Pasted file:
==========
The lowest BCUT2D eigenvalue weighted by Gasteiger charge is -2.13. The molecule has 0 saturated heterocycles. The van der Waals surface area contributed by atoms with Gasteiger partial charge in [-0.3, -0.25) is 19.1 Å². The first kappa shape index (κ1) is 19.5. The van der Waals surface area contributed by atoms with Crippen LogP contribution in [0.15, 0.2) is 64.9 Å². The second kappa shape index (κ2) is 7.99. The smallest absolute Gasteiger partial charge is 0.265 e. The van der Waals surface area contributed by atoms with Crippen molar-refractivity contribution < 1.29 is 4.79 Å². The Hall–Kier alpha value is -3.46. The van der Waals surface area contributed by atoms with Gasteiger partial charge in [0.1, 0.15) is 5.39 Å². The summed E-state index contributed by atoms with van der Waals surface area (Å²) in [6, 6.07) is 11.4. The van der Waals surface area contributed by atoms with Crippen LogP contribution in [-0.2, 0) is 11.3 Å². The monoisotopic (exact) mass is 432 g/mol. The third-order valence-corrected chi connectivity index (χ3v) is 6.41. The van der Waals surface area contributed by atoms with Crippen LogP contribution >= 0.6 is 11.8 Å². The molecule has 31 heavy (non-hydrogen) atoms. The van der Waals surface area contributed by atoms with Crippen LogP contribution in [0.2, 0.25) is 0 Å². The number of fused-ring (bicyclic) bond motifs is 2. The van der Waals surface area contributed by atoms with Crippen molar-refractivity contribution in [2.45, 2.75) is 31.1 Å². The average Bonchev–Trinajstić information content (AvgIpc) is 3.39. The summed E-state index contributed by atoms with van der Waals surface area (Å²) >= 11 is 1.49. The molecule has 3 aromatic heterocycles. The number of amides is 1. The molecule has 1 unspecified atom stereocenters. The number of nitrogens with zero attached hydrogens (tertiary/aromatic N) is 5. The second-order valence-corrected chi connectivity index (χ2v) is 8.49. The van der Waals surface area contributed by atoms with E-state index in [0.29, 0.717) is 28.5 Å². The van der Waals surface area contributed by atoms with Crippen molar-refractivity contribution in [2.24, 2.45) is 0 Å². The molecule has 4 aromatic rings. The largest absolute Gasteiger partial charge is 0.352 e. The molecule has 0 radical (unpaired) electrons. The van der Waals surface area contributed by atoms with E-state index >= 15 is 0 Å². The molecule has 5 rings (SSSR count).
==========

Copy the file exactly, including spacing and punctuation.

The lowest BCUT2D eigenvalue weighted by Gasteiger charge is -2.13. The molecule has 0 saturated heterocycles. The van der Waals surface area contributed by atoms with Gasteiger partial charge in [-0.3, -0.25) is 19.1 Å². The first kappa shape index (κ1) is 19.5. The van der Waals surface area contributed by atoms with Crippen LogP contribution in [0.15, 0.2) is 64.9 Å². The second kappa shape index (κ2) is 7.99. The smallest absolute Gasteiger partial charge is 0.265 e. The van der Waals surface area contributed by atoms with Crippen molar-refractivity contribution < 1.29 is 4.79 Å². The Hall–Kier alpha value is -3.46. The van der Waals surface area contributed by atoms with Gasteiger partial charge in [0.1, 0.15) is 5.39 Å². The summed E-state index contributed by atoms with van der Waals surface area (Å²) in [6, 6.07) is 11.4. The van der Waals surface area contributed by atoms with Crippen LogP contribution in [-0.2, 0) is 11.3 Å². The monoisotopic (exact) mass is 432 g/mol. The third-order valence-corrected chi connectivity index (χ3v) is 6.41. The van der Waals surface area contributed by atoms with Crippen LogP contribution >= 0.6 is 11.8 Å². The molecule has 31 heavy (non-hydrogen) atoms. The van der Waals surface area contributed by atoms with Crippen LogP contribution in [0.2, 0.25) is 0 Å². The number of fused-ring (bicyclic) bond motifs is 2. The van der Waals surface area contributed by atoms with Crippen molar-refractivity contribution in [2.45, 2.75) is 31.1 Å². The average Bonchev–Trinajstić information content (AvgIpc) is 3.39. The summed E-state index contributed by atoms with van der Waals surface area (Å²) >= 11 is 1.49. The molecule has 3 aromatic heterocycles. The number of amides is 1. The molecule has 1 unspecified atom stereocenters. The number of nitrogens with zero attached hydrogens (tertiary/aromatic N) is 5. The second-order valence-corrected chi connectivity index (χ2v) is 8.49. The van der Waals surface area contributed by atoms with E-state index in [0.29, 0.717) is 28.5 Å². The van der Waals surface area contributed by atoms with Crippen molar-refractivity contribution in [2.24, 2.45) is 0 Å². The molecule has 4 aromatic rings. The largest absolute Gasteiger partial charge is 0.352 e. The molecule has 0 radical (unpaired) electrons. The van der Waals surface area contributed by atoms with E-state index >= 15 is 0 Å². The molecule has 5 rings (SSSR count).